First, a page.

Live Review: The Internet serve up a sonic smorgasbord at The Enmore

If there was anything to take away from The Internet’s Friday night show, it was that Sydney loves The Internet and it’s reciprocal; and it isn’t just because Syd’s name is in the city’s name. The reception was nothing short of euphoric when Syd took the stage to join her bandmates. Every hand across the ground floor was raised in unison, a feat of crowd participation that was repeatedly topped over the course of an extensive set that moved through different projects, genres and moods; with the seamlessness of an expert curator’s ear.

The exciting thing about the current tour has been its concentration on allowing each member a chance to take the spotlight and perform songs from their solo projects. A move that has injected wide variety into the set. Steve Lacey took the spotlight first to melt hearts with his Motown inspired tunes. Dressed in red overalls, his guitar highly slung and equipped with a Britney microphone he has genuine star power and swagger, exuding charisma while working the front of the audience.

Matt Martians brought the loose-limbed percussive swing of big band music to the set with “Dent Jusay” and “Diamond in da Ruff”. His ability to infuse his modern production with old-school musicality making the songs so interesting. The basis is in Atlanta hip-hop, but it is infused with the same free-form jazz and funk experimentation that makes The Internet such an intriguing group.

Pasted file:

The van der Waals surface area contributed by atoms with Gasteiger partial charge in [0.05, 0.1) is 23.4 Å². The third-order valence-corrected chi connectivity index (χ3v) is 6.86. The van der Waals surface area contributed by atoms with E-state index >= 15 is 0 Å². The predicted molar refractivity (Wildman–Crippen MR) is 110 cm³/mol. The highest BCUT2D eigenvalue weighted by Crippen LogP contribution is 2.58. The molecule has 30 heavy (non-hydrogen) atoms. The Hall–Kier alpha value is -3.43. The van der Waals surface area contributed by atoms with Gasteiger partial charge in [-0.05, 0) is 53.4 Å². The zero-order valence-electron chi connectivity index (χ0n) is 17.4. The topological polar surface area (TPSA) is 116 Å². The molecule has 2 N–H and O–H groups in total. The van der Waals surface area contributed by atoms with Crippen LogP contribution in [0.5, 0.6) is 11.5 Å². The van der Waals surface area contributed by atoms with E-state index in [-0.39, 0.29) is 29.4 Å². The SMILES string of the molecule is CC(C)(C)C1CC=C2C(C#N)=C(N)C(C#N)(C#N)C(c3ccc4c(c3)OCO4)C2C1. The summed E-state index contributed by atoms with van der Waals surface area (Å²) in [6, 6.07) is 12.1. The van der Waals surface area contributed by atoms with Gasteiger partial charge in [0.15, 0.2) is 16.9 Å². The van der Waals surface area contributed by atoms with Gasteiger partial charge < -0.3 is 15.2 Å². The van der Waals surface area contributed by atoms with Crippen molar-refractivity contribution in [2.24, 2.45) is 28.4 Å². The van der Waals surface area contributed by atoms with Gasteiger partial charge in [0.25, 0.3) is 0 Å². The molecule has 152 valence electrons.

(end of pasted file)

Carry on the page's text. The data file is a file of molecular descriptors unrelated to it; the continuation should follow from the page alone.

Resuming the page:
The Internet (Photo: Juan Castro)

The forays into solo projects were broken up with smatterings of tracks from Ego Death, providing return entry points for fans who may not have kept up to date with all the different projects. It worked to maintain a narrative across the set and thread all the different projects together. Patrick Paige II’s solo, soul sample anchored; rap tune transitioned cleanly into the forward-thinking pop of “Just Sayin/ I Tried”. Who’s ex-shaming chorus of “You fucked up” was chanted back with glee.

Earlier in the week on Triple J, Syd admitted that she still gets nervous singing. Her songs are infused with so many personal anecdotes of exes and young relationships that it isn’t surprising she still gets nerves before performing. She has clearly found a way to channel that energy into something positive, coming off cool and calm, with an expert talent at driving crowd participation, being able to repeatedly step away from the microphone and let the audience carry the song.

The Internet (Photo: Juan Castro)

Her solo material is far more insular than the rest of her bandmates and it was exciting to see that the group had found a way to translate her bedroom productions into a full live band setting. It was interesting that she chose to hem towards some of the quieter moments from the record, with Body and Insecurities chosen over more upbeat tracks like “All About Me”. When you can only pick three tracks from an album that good there is always going to be a sense of dissatisfaction for what has been missed.

“Get Away” closed out a night that shone talent not just on the group as a collective but the individual talent of each of its members in a way that few other shows have been capable of. The sheer skill of the group as musicians unites all these different sonic pallets together and deserves every bit of love thrown their way.

Photos by Juan Castro from January 31st 2018 show at The Forum Melbourne

The reviewer attended the show on the 9th of February 2018 at the Enmore Theatre in Sydney.


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